Much of it is out of her hands. Low job approval numbers for President Obama, should they persist, will make it difficult for any Democrat to win, even with the party’s seeming Electoral College edge and growing demographic advantages among minorities and the young. Just ask John McCain how President George W. Bush’s unpopularity affected his 2008 White House bid. (Of course, you can’t rule out the very real chance that the Republicans will rescue the eventual Democratic nominee by putting forward an out-of-the-mainstream nominee.)
The Clintons are nothing if not shrewd, and they’ve lived through the entire era of postwar American politics. So Hillary Clinton would be the last to believe what I have heard with increasing frequency: that, in the end, no one of real heft, even Vice President Joe Biden, will challenge her for the Democratic nomination she nearly won in 2008, and she will steamroll over the minor contenders who do. Most frequently mentioned in the “minor” category are former Gov. Brian Schweitzer of Montana and Gov. Martin O’Malley of Maryland. (O’Malley also made a little-noticed appearance at the McAuliffe inauguration.) Sen. Elizabeth Warren of Massachusetts would be a major opponent should she run, but she insists she will not. When California Gov. Jerry Brown also bowed out, NBC News’s First Read called it “a reminder that Hillary Clinton will probably face little to no serious competition if she runs.”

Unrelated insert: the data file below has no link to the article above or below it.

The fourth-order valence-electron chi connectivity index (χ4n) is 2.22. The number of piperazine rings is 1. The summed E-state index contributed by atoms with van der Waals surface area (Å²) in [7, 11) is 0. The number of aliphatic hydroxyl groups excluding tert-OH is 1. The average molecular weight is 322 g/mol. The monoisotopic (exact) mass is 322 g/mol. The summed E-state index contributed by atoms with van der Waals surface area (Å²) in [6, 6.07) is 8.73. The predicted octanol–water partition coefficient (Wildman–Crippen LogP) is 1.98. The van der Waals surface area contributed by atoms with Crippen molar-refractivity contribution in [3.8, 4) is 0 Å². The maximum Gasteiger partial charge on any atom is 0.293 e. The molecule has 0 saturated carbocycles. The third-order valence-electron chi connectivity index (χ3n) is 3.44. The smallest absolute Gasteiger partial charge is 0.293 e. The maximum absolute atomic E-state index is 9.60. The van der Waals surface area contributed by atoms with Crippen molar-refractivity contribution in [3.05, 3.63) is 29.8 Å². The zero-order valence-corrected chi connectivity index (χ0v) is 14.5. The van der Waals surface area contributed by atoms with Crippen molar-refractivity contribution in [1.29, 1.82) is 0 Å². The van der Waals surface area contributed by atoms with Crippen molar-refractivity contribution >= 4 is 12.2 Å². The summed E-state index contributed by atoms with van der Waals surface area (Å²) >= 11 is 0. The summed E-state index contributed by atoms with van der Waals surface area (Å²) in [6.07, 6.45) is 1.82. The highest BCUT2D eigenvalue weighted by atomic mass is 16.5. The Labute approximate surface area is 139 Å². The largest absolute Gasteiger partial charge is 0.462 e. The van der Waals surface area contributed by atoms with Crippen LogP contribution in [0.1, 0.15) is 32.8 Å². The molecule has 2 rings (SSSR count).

Possible? Sure. But history’s guide tells us otherwise. A consensus choice for a major-party presidential nomination is exceedingly rare—and this is where the Nixon comparison comes in.